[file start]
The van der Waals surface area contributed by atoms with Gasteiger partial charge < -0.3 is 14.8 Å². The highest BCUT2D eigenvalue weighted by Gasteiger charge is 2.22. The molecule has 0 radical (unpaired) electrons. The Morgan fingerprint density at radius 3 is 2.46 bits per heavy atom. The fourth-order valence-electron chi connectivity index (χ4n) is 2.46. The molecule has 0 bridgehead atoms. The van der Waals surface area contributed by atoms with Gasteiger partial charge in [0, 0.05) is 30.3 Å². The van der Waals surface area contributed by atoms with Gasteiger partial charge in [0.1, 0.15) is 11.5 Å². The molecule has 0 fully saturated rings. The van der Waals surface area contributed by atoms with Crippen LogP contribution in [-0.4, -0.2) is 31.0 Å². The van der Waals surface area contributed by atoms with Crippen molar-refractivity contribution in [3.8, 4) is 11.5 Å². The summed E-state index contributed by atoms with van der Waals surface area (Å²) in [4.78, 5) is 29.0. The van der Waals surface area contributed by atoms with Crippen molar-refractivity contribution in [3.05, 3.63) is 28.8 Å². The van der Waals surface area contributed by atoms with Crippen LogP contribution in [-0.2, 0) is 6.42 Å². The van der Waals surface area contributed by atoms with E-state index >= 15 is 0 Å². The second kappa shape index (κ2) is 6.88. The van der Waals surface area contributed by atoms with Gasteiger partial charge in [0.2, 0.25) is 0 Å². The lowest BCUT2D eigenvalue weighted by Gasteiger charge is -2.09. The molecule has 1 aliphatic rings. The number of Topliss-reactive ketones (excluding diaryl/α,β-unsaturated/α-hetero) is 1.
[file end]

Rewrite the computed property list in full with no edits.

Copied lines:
The van der Waals surface area contributed by atoms with Gasteiger partial charge < -0.3 is 14.8 Å². The highest BCUT2D eigenvalue weighted by Gasteiger charge is 2.22. The molecule has 0 radical (unpaired) electrons. The Morgan fingerprint density at radius 3 is 2.46 bits per heavy atom. The fourth-order valence-electron chi connectivity index (χ4n) is 2.46. The molecule has 0 bridgehead atoms. The van der Waals surface area contributed by atoms with Gasteiger partial charge in [0, 0.05) is 30.3 Å². The van der Waals surface area contributed by atoms with Gasteiger partial charge in [0.1, 0.15) is 11.5 Å². The molecule has 0 fully saturated rings. The van der Waals surface area contributed by atoms with Crippen LogP contribution in [-0.4, -0.2) is 31.0 Å². The van der Waals surface area contributed by atoms with Crippen molar-refractivity contribution in [3.8, 4) is 11.5 Å². The summed E-state index contributed by atoms with van der Waals surface area (Å²) in [4.78, 5) is 29.0. The van der Waals surface area contributed by atoms with Crippen molar-refractivity contribution in [3.05, 3.63) is 28.8 Å². The van der Waals surface area contributed by atoms with Crippen LogP contribution in [-0.2, 0) is 6.42 Å². The van der Waals surface area contributed by atoms with E-state index >= 15 is 0 Å². The second kappa shape index (κ2) is 6.88. The van der Waals surface area contributed by atoms with Gasteiger partial charge in [0.2, 0.25) is 0 Å². The lowest BCUT2D eigenvalue weighted by Gasteiger charge is -2.09. The molecule has 1 aliphatic rings. The number of Topliss-reactive ketones (excluding diaryl/α,β-unsaturated/α-hetero) is 1.